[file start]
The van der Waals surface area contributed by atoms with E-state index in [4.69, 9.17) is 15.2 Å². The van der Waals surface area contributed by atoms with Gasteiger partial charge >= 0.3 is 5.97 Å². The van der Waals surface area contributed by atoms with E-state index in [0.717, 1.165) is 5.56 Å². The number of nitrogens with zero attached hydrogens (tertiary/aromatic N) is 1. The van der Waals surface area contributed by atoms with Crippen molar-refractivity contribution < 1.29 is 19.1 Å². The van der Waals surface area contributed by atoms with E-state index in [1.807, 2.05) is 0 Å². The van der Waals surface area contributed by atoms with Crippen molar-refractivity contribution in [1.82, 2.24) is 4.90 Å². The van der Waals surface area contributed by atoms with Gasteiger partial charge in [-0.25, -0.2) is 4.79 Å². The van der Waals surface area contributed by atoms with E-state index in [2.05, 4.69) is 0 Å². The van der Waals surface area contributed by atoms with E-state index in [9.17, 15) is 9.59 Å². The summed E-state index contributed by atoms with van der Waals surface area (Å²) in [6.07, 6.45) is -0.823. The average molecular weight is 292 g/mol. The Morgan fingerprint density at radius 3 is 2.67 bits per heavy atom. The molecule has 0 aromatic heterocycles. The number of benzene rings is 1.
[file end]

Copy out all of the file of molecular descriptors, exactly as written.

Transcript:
The van der Waals surface area contributed by atoms with E-state index in [4.69, 9.17) is 15.2 Å². The van der Waals surface area contributed by atoms with Gasteiger partial charge >= 0.3 is 5.97 Å². The van der Waals surface area contributed by atoms with E-state index in [0.717, 1.165) is 5.56 Å². The number of nitrogens with zero attached hydrogens (tertiary/aromatic N) is 1. The van der Waals surface area contributed by atoms with Crippen molar-refractivity contribution < 1.29 is 19.1 Å². The van der Waals surface area contributed by atoms with E-state index in [1.807, 2.05) is 0 Å². The van der Waals surface area contributed by atoms with Crippen molar-refractivity contribution in [1.82, 2.24) is 4.90 Å². The van der Waals surface area contributed by atoms with Gasteiger partial charge in [-0.25, -0.2) is 4.79 Å². The van der Waals surface area contributed by atoms with E-state index in [2.05, 4.69) is 0 Å². The van der Waals surface area contributed by atoms with E-state index in [9.17, 15) is 9.59 Å². The summed E-state index contributed by atoms with van der Waals surface area (Å²) in [6.07, 6.45) is -0.823. The average molecular weight is 292 g/mol. The Morgan fingerprint density at radius 3 is 2.67 bits per heavy atom. The molecule has 0 aromatic heterocycles. The number of benzene rings is 1.